PolandPoland - everything about Poland

Poland | Old Poland | Art | Map | Questions | Gazetteer | Polish | Culture | Friends | Accommodation | News

 


 

Miedzyrzecz Underground Fortifications ( Meseritz )

The Ostwall (East Wall) 2nd world war defensive line in Poland

This photograph shows a small section of the dragon's teeth (tank defences) and monument at Kalawa. A Russian tank, the visitor centre and cafe bar / visitor centre can be seen in the background.

A system of huge, mostly underground, tunnels and fortifications was built on Adolf Hitler's orders between the years 1934 and 1938 close to the then Polish border with Germany. These German military fortifications were known as the O.W.B. (die Festungfront Oder - Warthe - Bogen) or the Ostwall (eastern wall) for short. Today the underground labyrinth is usually referred to as the Miedzyrzecz Underground Fortifications and the complex of dark concrete tunnels and corridors, munition chambers, barracks, and secret rooms, extend for more than 50 km, and are buried between 20 and 50 metres below ground. Many sections, tunnels and rooms were never finished or isloated from the main complex, and have never been entered since the end of the second world war. Some of the tunnels are so large that a two track, underground, narrow gauge electric railway, complete with stations, was able to run through the tunnels carrying personnel and munitions. A sophisticated water system was also put in place in the area. Various hydro-technical installations were constructed: dams, reservoirs, and drawbridges. Contingency plans were made to flood large sections of the area should it become neccessary.

Hitler himself visited the fortifications, south of Miedzyrzecz, in 1935. However, the construction was halted of these eastern fortifications in April 1938, when it was decided that defensive positions in the east of Germany were in fact unneccessary. At this point the basic structure of the MFR was almost finished. In the middle years of the war, when the war was being fought far to the east of the MFR, some parts of the fortifications and the underground areas were turned to "civilian" use. Aeroplane motor repair shops and a warehouse for Luftwaffe uniforms were set up. This work was done using forced labour and Soviet prisoners of war. Then again when things changed for the worse for Germany in 1944 some attempts were once again made to improve and extend the fortifications.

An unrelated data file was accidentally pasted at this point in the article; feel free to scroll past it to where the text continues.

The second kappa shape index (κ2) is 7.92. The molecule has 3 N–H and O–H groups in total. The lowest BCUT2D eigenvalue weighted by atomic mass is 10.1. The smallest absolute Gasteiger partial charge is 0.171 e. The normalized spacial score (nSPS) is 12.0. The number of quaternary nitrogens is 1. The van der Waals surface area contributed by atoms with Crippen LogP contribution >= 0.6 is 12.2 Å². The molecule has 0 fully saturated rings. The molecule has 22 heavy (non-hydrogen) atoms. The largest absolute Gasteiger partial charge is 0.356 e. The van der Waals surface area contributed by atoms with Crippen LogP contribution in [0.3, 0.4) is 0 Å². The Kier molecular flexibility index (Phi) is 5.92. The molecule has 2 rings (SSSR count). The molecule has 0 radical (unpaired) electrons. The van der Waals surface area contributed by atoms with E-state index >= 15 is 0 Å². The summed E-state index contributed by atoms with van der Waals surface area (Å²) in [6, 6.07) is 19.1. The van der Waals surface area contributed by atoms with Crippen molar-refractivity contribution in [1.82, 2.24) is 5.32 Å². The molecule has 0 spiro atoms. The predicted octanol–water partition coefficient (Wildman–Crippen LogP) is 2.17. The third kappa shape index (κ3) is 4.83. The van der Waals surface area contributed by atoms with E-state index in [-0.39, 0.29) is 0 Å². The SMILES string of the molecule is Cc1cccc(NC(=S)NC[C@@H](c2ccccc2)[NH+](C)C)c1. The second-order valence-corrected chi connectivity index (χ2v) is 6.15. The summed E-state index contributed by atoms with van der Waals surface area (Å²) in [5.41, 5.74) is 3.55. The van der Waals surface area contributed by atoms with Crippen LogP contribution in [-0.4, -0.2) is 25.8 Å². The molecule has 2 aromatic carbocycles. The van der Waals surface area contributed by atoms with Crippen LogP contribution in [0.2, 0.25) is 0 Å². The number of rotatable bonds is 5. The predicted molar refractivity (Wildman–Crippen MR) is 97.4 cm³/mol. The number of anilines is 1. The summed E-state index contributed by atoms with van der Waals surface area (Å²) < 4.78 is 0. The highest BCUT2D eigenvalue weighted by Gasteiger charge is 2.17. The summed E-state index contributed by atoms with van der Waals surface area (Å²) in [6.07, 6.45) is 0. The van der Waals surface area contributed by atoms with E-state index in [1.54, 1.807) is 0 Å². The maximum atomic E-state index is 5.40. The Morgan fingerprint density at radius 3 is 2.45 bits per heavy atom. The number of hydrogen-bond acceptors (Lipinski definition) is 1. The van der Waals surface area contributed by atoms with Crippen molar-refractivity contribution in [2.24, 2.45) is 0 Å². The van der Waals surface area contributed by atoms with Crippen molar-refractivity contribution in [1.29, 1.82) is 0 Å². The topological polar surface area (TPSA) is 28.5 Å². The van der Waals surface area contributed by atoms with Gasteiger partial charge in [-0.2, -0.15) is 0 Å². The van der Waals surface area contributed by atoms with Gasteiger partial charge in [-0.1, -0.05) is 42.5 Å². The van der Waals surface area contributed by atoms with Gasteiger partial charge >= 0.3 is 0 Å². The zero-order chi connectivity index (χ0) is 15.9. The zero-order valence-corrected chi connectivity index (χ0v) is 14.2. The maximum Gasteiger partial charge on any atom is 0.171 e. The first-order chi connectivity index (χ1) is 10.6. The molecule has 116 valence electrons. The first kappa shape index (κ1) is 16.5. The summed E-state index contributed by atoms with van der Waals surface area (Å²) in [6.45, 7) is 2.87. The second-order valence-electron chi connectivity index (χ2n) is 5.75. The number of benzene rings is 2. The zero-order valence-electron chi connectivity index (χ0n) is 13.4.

The system consists of bunkers with steel domes connected by underground tunnels. The walls of which were constructed of 3 metres of reinforced concrete and in places covered with 0.5 metres of steel. These fortifications are considered as the longest underground defensive complex in the world. The bunker system itself runs pretty much parallel to the Skwierzyna - Swiebodzin road. Only a small section is open to the public, for safety reasons, but there is a visitor centre between Kalawa and Boryszyn (a short drive from Miedzyrzecz), which is well worth a visit. During the summer and provided you're not afraid of the dark, you can even have a guided tour of the underground tunnel and bunker system, and see the enormity of the construction for yourself. Even in the relatively small area served by the visitor centre, guided tours can last for anything between one and six hours. Oddly enough, the underground system maintains a stable temperature of +10° C all year round, so the only equipment necessary for a visit to this part of the complex might be a torch!

Entering the tunnels without the help of a guide can, however, be hazardous. A few years ago a female visitor slipped when entering one of the bunkers, and fell to her death down a 50m deep shaft.

For many years rumours of treasure hidden in secret rooms within the tunnel complex led to many interesting features being removed for sale as scrap. Some gold and other precious metals were even discovered. And some locals claim that the famous Russian 'Amber Room' lies undiscovered somewhere in this maze of tunnels and rooms.

Part of the bunker system is now home to 30,000 bats, and a nature reserve called Nietoperek bat reserve has been established there.

Other remnants of German fortifications and military structures (bunkers, dams, canals, sluices, bridges) can also be seen in the Międzyrzecz area; and the headquarters for the troops involved in the construction and defence of the defensive line can still be seen in Keszyca Lesna

Miedzyrzecz Underground Bunker and Tunnel System, Poland

Former German Province: East Brandenburg / Neumark / Posen

Polish Province : Lubuskie 

Nearest City: Gorzów Wlkp

Nearby Villages and Towns: Bledzew; Bobowicko; Boryszyn; Bukowiec; Chycina, Glebokie; Gorunsko; Gorzyca, Kalawa; Kalsko; Keszyca; Keszyca Lesna; Kursko; Lagow; Lubniewice; Lubrza; Miedzyrzecz; Nietoperek; Nowa Wies; Nowe Gorzycko; Lubikowo; Obrzyce; Paradyz; Pieski; Pszczew; Rokitno; Skwierzyna; Sokola Dabrowa; Staropole; Stary Dwór, Swiebodzin; Templewo; Trzciel; Wojciechowo; Wolstzyn; Wysoka; Wyszanowo; Zemsko; Zbaszyn

Local Attractions: castle; museum; historic buildings; ParadyzNietoperek bat reserve; attractive lakes and fishing; forests; interesting wildlife including black storks and wild boar.


Comment on Międzyrzecz Underground Fortifications:

Add your own comment and opinion about the Ostwall fortifications to this page.


Useful Polish Links:

Polish Translation

Vacation Rental Poland

Polish Ancestry Research and Guided Tours

Guided Tours of Poland

 

 

 

 

Copyright © 2004 PolandPoland.com